To overcome the formidable scientific bottleneck that exist at the early research stages there is first a need for both the public and private sector to invest much more than what is currently being invested today. Such resources should also enable strategic transformation of the R&D full ecosystem. One way could be to target investment and incentives towards much more collaborative approaches – for example by building innovation platforms that engage a more diverse group of researchers from different fields of research to embark on finding new classes of antibiotics yet undiscovered by conventional means.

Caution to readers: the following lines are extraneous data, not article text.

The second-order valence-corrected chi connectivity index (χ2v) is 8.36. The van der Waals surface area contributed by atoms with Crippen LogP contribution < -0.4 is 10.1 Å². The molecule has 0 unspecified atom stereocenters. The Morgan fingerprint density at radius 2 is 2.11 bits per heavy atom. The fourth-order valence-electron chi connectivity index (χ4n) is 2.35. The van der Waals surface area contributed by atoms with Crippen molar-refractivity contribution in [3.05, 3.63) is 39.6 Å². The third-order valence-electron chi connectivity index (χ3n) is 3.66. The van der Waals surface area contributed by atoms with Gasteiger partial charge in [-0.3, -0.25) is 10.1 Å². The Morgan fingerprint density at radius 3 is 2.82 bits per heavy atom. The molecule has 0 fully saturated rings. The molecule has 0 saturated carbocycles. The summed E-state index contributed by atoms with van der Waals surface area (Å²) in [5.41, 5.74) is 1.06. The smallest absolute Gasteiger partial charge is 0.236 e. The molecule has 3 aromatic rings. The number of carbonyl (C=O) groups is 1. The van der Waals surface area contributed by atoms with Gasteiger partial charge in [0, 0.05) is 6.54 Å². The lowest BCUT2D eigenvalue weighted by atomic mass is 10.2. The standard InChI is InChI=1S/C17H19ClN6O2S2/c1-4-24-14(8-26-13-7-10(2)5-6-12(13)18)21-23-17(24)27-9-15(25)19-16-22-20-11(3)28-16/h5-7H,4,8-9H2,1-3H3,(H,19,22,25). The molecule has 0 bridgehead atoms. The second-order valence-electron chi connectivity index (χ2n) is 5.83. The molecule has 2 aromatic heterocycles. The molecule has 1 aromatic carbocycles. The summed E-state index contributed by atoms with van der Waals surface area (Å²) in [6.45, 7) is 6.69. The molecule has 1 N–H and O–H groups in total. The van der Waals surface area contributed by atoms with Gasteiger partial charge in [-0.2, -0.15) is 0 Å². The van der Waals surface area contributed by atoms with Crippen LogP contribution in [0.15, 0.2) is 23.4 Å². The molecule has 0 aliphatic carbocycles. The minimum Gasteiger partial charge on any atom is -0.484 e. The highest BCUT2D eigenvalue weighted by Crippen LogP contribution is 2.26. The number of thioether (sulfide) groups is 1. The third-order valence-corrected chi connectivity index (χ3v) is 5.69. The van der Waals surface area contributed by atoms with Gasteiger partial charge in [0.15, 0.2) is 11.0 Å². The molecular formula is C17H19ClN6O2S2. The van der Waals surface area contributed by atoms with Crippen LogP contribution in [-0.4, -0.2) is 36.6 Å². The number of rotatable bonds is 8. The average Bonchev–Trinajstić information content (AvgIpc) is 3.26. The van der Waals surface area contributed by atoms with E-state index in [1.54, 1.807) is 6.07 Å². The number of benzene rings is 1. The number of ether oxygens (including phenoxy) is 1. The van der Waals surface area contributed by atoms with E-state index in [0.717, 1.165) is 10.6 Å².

Article about honey: Honey is a new approach to fighting antibiotic resistance: How sweet it is!
Article about Teixobactin: Promising antibiotic discovered in microbial ‘dark matter’
Article about maple syrup: No more ‘superbugs’? Maple syrup extract enhances antibiotic action.
More from "2017"
- ReAct withdraws from IMI project DRIVE-AB
- Microbes – friend, foe or both?
- ReAct Asia Pacific hosts workshop on antimicrobial resistance in the farm sector
- Successful antimicrobial resistance media training in Nairobi, Kenya
- Mother Earth, One Health – International Encounter in Argentina
- Key take-aways from the World Health Assembly 2017 on antimicrobial resistance
- National action plans and global AMR framework on the agenda as 70th World Health Assembly kicks off next week
- ReAct co-hosts side event during World Health Assembly
- ReAct supports countries in the development of National Action Plans on AMR
- Lack of access to old antibiotics drives antibiotic resistance development and impairs patient outcomes